The holidays are upon us, everyone, so let's start entertaining, shall we? For a little inspiration, here's an article from Friday's Greenwich Time about a few holiday table settings I did last month at Consign It, one of my favorite stores for great vintage china and serving ware. Thanks so much to Beth Cooney, a lovely woman and talented writer, for doing the article! This is the layout as it appeared in the paper.
And here's the article in full. To go along with Beth's words, I've added a few more pictures as well. Enjoy!
Eddie Ross makes setting the table with other people's discards look easy. An hour or two rummaging in a Greenwich consignment shop and Ross has the makings of four holiday table vignettes. Give him another minute to look around and he's found more good stuff amid the so-called junk: Steuben candlesticks, sterling flatware with a mother-of-pearl inlay and green Venetian glass birds for a pop of color. "This was probably grandma's stuff, but none of it says grandma," Ross says. "It's fresh and modern, and I can see a sophisticated young couple serving a holiday dinner this way."
None of this something old-becomes-something new innovation should surprise viewers of Bravo's second season of "Top Design," who watched the Greenwich native's star-making turn as the fourth-place finisher and fan favorite known for his biting one-liners. For weeks it appeared the 30-year-old Ross, who until last month was the senior style editor at Martha Stewart Living magazine, was the designer to beat. His knack for transforming flea market finds into fine design was a hallmark of the competition. This, after all, was the man who outfitted a wall with shredded industrial carpet to brilliant effect and packed sterling platters in his suitcase, "just in case."
(The top prize of $100,000 and a spread in Elle Decor magazine went to edgy designer Nathan Thomas.) "From the beginning, I sort of knew I wasn't going to win. I mean why would you give a spread in Elle Decor to an editor of Martha Stewart? It's never going to happen. I was glad I did it and how things have worked out for me."
Ross, who grew up in Glenville, says of his favorite local shop: "I've been coming here since I could drive." Ross used the shop to score interesting serving pieces during the two years he ran his own catering company in Greenwich. "I got in the habit of coming to consignment shops because I like nice things, but I'm always on a budget. This was always a great place to pick up a beautiful platter or serving pieces and not go broke doing it."
Ross says he wanted to shoot an upcoming feature for his blog at a consignment venue because he considers it more inspirational and "real. Especially in a bad economy. I mean how many people have wedding china laying around that they are sick of or is still in the box? I want them to use it. They just may need to think about it differently"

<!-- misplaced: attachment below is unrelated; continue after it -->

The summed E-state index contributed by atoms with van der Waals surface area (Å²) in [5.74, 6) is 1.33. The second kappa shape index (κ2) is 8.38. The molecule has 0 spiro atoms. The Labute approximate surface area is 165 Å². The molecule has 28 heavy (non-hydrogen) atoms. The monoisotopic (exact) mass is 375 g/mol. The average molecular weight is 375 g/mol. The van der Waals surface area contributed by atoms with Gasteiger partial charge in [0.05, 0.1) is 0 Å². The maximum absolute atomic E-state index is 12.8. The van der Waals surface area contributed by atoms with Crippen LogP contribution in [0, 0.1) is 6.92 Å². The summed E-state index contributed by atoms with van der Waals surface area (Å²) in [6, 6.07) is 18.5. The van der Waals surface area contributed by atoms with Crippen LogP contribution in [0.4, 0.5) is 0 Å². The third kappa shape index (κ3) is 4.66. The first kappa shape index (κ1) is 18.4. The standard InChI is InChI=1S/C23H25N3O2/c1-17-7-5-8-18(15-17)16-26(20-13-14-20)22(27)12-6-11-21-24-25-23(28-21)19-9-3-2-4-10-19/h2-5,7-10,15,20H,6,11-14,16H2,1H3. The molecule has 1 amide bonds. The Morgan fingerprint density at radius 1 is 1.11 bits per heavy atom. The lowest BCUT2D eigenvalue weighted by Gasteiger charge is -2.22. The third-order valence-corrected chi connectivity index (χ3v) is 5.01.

His theme for his four holiday tables—for a Christmas brunch, formal holiday dinner, a Hanukkah or New Year's dinner party, and a holiday buffet—was melding old with new. "My goal was to show you how to take what you have and do something new with it by adding new elements. Four new plates or mixing up the flatware can change everything without a huge investment."
Ross worked with some of his own possessions adding consigned pieces, new linens and inexpensive fresh flowers. He borrowed linens for the shoot from Home Boutique of Greenwich and hit the New York flower market at 5 a.m. The day before the shoot last month, he canvassed the shelves at Consign It with his partner, Jaithan Kochar, a former hotel and restaurant designer, who collaborates on his blog. The couple brought in some sterling and a few other pieces from their apartment in Hell's Kitchen. Although they own the pieces, Ross says: "Most of them were finds, too. I do buy new things, but not often. I kind of like the thrill of the hunt."
Here are some of Ross' tips:
Breathe new life into old serving pieces. Ross filled small china plates and serving pieces with small, silver ornaments to dress up individual place settings. He stuffed a fluted silver vase in a sterling bowl to create a two-tiered base for an elegant arrangement of purple hydrangea. He then tucked silver ornaments in the purple flowers for accent. "It cost about $45 and would have cost five times from that coming from the florist."
Rethink your lonely china. Ross uses teacups to stash French milled soap in the bathroom. "Why should they be sitting in a cabinet? Please, take them out and use them." He also loves them as "mini" vases. He dressed up his Christmas brunch table by tucking a few white carnations into consigned green-and-white china teacups. He also used a creamy white soup tureen as the base of a larger arrangement of red and white carnations. "It looks like a cool take on candy canes," he mused.
Monograms are cool, even whey are not yours. Ross used stamped sterling pieces at one table with a sense of fun. "I just look at it as a cool insignia. No one is really staring at the initials. They just look pretty."
Learn about good stuff. Ross found four stunning Steuben candle pillars consigned at $450 each. "Trust me, they are a good deal if they are in your budget. They are four times that new and they are just as beautiful. I am not going to want to leave them behind." Mixing the crystal with Depression-era candlesticks and Venetian glass birds on a lattice-patterned linen table cloth created unexpected chic.